Does the sale of Johnson Products Inc. signal the beginning of oblivion for black-owned personal products companies and the end of training, employment and supplier opportunities for blacks in that industry?
Questions about the future of black-owned cosmetics and hair care companies have been raised by this week's sale of Johnson Products to Ivax Corp., a white-owned conglomerate. Ivax is paying an estimated $67-million in the deal, which was announced Monday.
The purchase gives Ivax, which already owns the Flori Roberts line of black cosmetics, a stronger presence in a burgeoning industry. Retail sales of ethnic hair care, skin care and cosmetics products grew 6 percent in 1992, creating a $547-million market, according to Packaged Facts Inc., a New York-based research firm.
"Growth in the market is inevitable . . . " said Facts president David A. Weiss. "It's all in the census data."
Twenty years ago, corporate America pretty much ignored this niche. Now, Weiss warned, "black companies may lose out" if white-owned firms swallow them up and try to knock out smaller rivals.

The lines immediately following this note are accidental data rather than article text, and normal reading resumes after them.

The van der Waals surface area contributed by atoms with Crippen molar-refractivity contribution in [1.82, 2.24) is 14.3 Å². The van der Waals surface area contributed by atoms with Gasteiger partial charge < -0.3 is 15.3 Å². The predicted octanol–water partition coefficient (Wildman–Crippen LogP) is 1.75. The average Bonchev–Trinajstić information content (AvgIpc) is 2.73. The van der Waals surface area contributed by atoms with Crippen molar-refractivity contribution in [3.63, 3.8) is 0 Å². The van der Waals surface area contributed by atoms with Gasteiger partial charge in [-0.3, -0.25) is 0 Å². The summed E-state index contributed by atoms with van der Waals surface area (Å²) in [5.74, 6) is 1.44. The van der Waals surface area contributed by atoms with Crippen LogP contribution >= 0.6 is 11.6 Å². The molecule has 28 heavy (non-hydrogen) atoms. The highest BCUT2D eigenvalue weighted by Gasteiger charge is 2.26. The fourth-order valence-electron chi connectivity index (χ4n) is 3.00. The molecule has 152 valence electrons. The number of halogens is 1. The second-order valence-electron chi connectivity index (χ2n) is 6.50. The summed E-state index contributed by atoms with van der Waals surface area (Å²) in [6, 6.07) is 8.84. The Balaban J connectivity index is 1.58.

Lafayette Jones, president of Segmented Marketing Services Inc. of Winston-Salem, N.C., says the Johnson Products deal could be a harbinger of more sales of black-owned personal products firms.
Thomas P. Polke, Johnson Products' chief financial officer, disagrees that the consolidation and demise of black-owned cosmetic care companies had begun.
"This is something that is going to benefit our customers, our community," Polke said. "This is really viewed as a milestone.
"I think to try to resurrect some black-white issue is unfair."
J. Lance Clarke, senior vice president and general manager of Fashion Fair Cosmetics, called the Johnson Products sale "sad, because you've got black businesses out there and you want them to succeed."
Fashion Fair was created by John H. Johnson, owner of Johnson Publishing Co., parent of Ebony and Jet magazines, who had tried to get major cosmetic companies to advertise in his magazines 20 years ago.
But Earl Graves, owner of Black Enterprise magazine, said the Johnson Products sale is positive for black business.
"That means we're going to acquire as well as be acquired," he said. "It's a healthy part of being in mainstream America."
Jones found another negative aspect to black firms being acquired by white owners. Top black talent, reaching concrete and glass ceilings in corporate America, had a chance to flourish within black-owned companies. They may lose that opportunity, he said.